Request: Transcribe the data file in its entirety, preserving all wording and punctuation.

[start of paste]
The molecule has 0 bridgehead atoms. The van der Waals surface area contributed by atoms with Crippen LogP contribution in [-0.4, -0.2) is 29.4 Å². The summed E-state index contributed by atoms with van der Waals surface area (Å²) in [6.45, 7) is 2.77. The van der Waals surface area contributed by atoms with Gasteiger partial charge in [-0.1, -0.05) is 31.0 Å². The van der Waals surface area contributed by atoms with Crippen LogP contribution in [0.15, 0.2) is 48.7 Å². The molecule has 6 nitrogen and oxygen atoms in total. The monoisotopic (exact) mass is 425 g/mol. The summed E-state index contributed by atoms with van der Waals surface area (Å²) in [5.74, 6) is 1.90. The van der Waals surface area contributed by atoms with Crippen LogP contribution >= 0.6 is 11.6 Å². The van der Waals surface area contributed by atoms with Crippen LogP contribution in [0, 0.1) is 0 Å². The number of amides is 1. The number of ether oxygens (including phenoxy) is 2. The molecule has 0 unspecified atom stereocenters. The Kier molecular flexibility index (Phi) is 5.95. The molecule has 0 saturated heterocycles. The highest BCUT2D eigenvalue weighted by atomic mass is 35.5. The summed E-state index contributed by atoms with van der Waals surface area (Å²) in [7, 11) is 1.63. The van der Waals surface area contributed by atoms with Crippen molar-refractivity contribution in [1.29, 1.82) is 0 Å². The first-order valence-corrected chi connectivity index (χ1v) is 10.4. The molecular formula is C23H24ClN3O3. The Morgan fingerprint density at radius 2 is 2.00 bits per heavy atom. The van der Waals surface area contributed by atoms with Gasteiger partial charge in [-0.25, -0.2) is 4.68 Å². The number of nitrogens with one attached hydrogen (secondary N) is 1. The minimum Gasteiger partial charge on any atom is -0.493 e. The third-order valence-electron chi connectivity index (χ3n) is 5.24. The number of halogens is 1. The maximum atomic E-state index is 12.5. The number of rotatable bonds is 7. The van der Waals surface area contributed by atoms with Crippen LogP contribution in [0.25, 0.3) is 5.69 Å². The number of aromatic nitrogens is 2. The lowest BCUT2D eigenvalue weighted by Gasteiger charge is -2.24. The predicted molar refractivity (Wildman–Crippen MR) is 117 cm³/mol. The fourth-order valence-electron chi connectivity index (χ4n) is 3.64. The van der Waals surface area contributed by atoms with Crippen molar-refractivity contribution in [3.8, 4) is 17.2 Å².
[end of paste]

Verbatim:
The molecule has 0 bridgehead atoms. The van der Waals surface area contributed by atoms with Crippen LogP contribution in [-0.4, -0.2) is 29.4 Å². The summed E-state index contributed by atoms with van der Waals surface area (Å²) in [6.45, 7) is 2.77. The van der Waals surface area contributed by atoms with Gasteiger partial charge in [-0.1, -0.05) is 31.0 Å². The van der Waals surface area contributed by atoms with Crippen LogP contribution in [0.15, 0.2) is 48.7 Å². The molecule has 6 nitrogen and oxygen atoms in total. The monoisotopic (exact) mass is 425 g/mol. The summed E-state index contributed by atoms with van der Waals surface area (Å²) in [5.74, 6) is 1.90. The van der Waals surface area contributed by atoms with Crippen LogP contribution >= 0.6 is 11.6 Å². The van der Waals surface area contributed by atoms with Crippen LogP contribution in [0, 0.1) is 0 Å². The number of amides is 1. The number of ether oxygens (including phenoxy) is 2. The molecule has 0 unspecified atom stereocenters. The Kier molecular flexibility index (Phi) is 5.95. The molecule has 0 saturated heterocycles. The highest BCUT2D eigenvalue weighted by atomic mass is 35.5. The summed E-state index contributed by atoms with van der Waals surface area (Å²) in [7, 11) is 1.63. The van der Waals surface area contributed by atoms with Crippen molar-refractivity contribution in [1.29, 1.82) is 0 Å². The first-order valence-corrected chi connectivity index (χ1v) is 10.4. The molecular formula is C23H24ClN3O3. The Morgan fingerprint density at radius 2 is 2.00 bits per heavy atom. The van der Waals surface area contributed by atoms with Gasteiger partial charge in [-0.25, -0.2) is 4.68 Å². The number of nitrogens with one attached hydrogen (secondary N) is 1. The minimum Gasteiger partial charge on any atom is -0.493 e. The third-order valence-electron chi connectivity index (χ3n) is 5.24. The number of halogens is 1. The maximum atomic E-state index is 12.5. The number of rotatable bonds is 7. The van der Waals surface area contributed by atoms with Crippen LogP contribution in [0.25, 0.3) is 5.69 Å². The number of aromatic nitrogens is 2. The lowest BCUT2D eigenvalue weighted by Gasteiger charge is -2.24. The predicted molar refractivity (Wildman–Crippen MR) is 117 cm³/mol. The fourth-order valence-electron chi connectivity index (χ4n) is 3.64. The van der Waals surface area contributed by atoms with Crippen molar-refractivity contribution in [3.8, 4) is 17.2 Å².